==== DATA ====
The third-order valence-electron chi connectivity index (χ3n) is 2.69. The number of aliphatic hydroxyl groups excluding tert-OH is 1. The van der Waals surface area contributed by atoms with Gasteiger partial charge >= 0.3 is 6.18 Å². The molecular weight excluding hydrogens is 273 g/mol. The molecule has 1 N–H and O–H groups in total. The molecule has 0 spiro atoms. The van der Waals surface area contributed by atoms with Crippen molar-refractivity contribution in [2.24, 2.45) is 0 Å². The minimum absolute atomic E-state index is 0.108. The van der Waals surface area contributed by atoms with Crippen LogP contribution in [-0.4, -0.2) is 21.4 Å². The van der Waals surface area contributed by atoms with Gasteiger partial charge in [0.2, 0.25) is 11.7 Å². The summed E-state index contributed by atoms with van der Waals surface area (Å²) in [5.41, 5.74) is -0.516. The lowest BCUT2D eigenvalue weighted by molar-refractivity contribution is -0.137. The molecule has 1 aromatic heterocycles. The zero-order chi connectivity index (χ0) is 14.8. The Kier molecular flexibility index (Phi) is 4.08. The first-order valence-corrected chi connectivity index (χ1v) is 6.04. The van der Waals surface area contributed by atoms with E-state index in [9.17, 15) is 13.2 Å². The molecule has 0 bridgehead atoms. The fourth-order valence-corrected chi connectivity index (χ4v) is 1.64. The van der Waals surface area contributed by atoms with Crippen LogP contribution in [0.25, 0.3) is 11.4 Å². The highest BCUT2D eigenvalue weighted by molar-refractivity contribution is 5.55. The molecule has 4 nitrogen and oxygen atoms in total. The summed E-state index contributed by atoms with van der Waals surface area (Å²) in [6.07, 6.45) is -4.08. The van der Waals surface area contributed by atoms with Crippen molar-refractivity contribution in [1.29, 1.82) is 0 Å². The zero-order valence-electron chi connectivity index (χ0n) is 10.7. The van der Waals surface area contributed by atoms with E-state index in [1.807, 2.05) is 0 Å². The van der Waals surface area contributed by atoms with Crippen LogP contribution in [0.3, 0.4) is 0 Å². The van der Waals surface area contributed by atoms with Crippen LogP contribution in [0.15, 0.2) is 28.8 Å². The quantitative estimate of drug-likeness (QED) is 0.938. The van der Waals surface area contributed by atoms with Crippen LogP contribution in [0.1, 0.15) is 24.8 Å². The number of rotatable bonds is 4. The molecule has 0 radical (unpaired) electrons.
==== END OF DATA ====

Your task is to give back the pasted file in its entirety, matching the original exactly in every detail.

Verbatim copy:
The third-order valence-electron chi connectivity index (χ3n) is 2.69. The number of aliphatic hydroxyl groups excluding tert-OH is 1. The van der Waals surface area contributed by atoms with Gasteiger partial charge >= 0.3 is 6.18 Å². The molecular weight excluding hydrogens is 273 g/mol. The molecule has 1 N–H and O–H groups in total. The molecule has 0 spiro atoms. The van der Waals surface area contributed by atoms with Crippen molar-refractivity contribution in [2.24, 2.45) is 0 Å². The minimum absolute atomic E-state index is 0.108. The van der Waals surface area contributed by atoms with Crippen LogP contribution in [-0.4, -0.2) is 21.4 Å². The van der Waals surface area contributed by atoms with Gasteiger partial charge in [0.2, 0.25) is 11.7 Å². The summed E-state index contributed by atoms with van der Waals surface area (Å²) in [5.41, 5.74) is -0.516. The lowest BCUT2D eigenvalue weighted by molar-refractivity contribution is -0.137. The molecule has 1 aromatic heterocycles. The zero-order chi connectivity index (χ0) is 14.8. The Kier molecular flexibility index (Phi) is 4.08. The first-order valence-corrected chi connectivity index (χ1v) is 6.04. The van der Waals surface area contributed by atoms with E-state index in [9.17, 15) is 13.2 Å². The molecule has 0 bridgehead atoms. The fourth-order valence-corrected chi connectivity index (χ4v) is 1.64. The van der Waals surface area contributed by atoms with Crippen LogP contribution in [0.25, 0.3) is 11.4 Å². The highest BCUT2D eigenvalue weighted by molar-refractivity contribution is 5.55. The molecule has 4 nitrogen and oxygen atoms in total. The summed E-state index contributed by atoms with van der Waals surface area (Å²) in [6.07, 6.45) is -4.08. The van der Waals surface area contributed by atoms with Crippen molar-refractivity contribution in [1.29, 1.82) is 0 Å². The zero-order valence-electron chi connectivity index (χ0n) is 10.7. The van der Waals surface area contributed by atoms with E-state index in [1.807, 2.05) is 0 Å². The van der Waals surface area contributed by atoms with Crippen LogP contribution in [0.3, 0.4) is 0 Å². The van der Waals surface area contributed by atoms with Crippen LogP contribution in [0.15, 0.2) is 28.8 Å². The quantitative estimate of drug-likeness (QED) is 0.938. The van der Waals surface area contributed by atoms with Crippen LogP contribution in [0.1, 0.15) is 24.8 Å². The number of rotatable bonds is 4. The molecule has 0 radical (unpaired) electrons.